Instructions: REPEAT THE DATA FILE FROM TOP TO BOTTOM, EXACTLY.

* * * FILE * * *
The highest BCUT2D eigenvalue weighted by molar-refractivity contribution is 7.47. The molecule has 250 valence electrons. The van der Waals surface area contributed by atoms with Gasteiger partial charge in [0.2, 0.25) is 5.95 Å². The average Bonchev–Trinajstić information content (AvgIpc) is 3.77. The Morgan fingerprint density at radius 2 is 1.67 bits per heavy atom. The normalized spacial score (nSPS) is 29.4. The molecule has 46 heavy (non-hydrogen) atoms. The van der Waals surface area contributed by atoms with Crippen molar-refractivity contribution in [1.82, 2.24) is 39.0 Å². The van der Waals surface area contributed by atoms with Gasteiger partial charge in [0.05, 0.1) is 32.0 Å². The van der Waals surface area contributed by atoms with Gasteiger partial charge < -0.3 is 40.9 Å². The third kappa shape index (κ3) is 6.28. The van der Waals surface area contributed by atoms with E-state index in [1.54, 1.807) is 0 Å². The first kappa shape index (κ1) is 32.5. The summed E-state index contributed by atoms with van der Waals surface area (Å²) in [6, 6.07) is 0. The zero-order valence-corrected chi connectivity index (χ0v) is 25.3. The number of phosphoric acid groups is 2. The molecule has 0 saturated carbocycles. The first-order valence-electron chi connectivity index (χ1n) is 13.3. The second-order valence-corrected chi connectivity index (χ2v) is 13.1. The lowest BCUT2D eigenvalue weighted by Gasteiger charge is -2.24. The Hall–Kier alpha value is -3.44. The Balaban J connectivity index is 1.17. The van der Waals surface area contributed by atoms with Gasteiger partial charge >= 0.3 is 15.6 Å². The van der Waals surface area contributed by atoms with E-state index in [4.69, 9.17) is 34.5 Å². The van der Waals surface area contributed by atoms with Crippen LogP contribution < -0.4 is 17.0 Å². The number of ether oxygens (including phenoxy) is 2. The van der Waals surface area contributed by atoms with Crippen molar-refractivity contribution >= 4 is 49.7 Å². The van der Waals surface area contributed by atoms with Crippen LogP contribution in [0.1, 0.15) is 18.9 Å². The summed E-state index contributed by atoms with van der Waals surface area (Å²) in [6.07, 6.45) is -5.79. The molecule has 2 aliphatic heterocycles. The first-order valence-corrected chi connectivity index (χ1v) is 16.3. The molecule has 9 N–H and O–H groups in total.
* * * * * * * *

The highest BCUT2D eigenvalue weighted by molar-refractivity contribution is 7.47. The molecule has 250 valence electrons. The van der Waals surface area contributed by atoms with Gasteiger partial charge in [0.2, 0.25) is 5.95 Å². The average Bonchev–Trinajstić information content (AvgIpc) is 3.77. The Morgan fingerprint density at radius 2 is 1.67 bits per heavy atom. The normalized spacial score (nSPS) is 29.4. The molecule has 46 heavy (non-hydrogen) atoms. The van der Waals surface area contributed by atoms with Crippen molar-refractivity contribution in [1.82, 2.24) is 39.0 Å². The van der Waals surface area contributed by atoms with Gasteiger partial charge in [0.05, 0.1) is 32.0 Å². The van der Waals surface area contributed by atoms with Gasteiger partial charge < -0.3 is 40.9 Å². The third kappa shape index (κ3) is 6.28. The van der Waals surface area contributed by atoms with E-state index in [1.54, 1.807) is 0 Å². The first kappa shape index (κ1) is 32.5. The summed E-state index contributed by atoms with van der Waals surface area (Å²) in [6, 6.07) is 0. The zero-order valence-corrected chi connectivity index (χ0v) is 25.3. The number of phosphoric acid groups is 2. The molecule has 0 saturated carbocycles. The first-order valence-electron chi connectivity index (χ1n) is 13.3. The second-order valence-corrected chi connectivity index (χ2v) is 13.1. The lowest BCUT2D eigenvalue weighted by Gasteiger charge is -2.24. The Hall–Kier alpha value is -3.44. The Balaban J connectivity index is 1.17. The van der Waals surface area contributed by atoms with Gasteiger partial charge >= 0.3 is 15.6 Å². The van der Waals surface area contributed by atoms with E-state index in [4.69, 9.17) is 34.5 Å². The van der Waals surface area contributed by atoms with Crippen LogP contribution < -0.4 is 17.0 Å². The number of ether oxygens (including phenoxy) is 2. The van der Waals surface area contributed by atoms with Crippen molar-refractivity contribution >= 4 is 49.7 Å². The van der Waals surface area contributed by atoms with Crippen LogP contribution in [0.1, 0.15) is 18.9 Å². The summed E-state index contributed by atoms with van der Waals surface area (Å²) in [6.07, 6.45) is -5.79. The molecule has 2 aliphatic heterocycles. The first-order valence-corrected chi connectivity index (χ1v) is 16.3. The molecule has 9 N–H and O–H groups in total.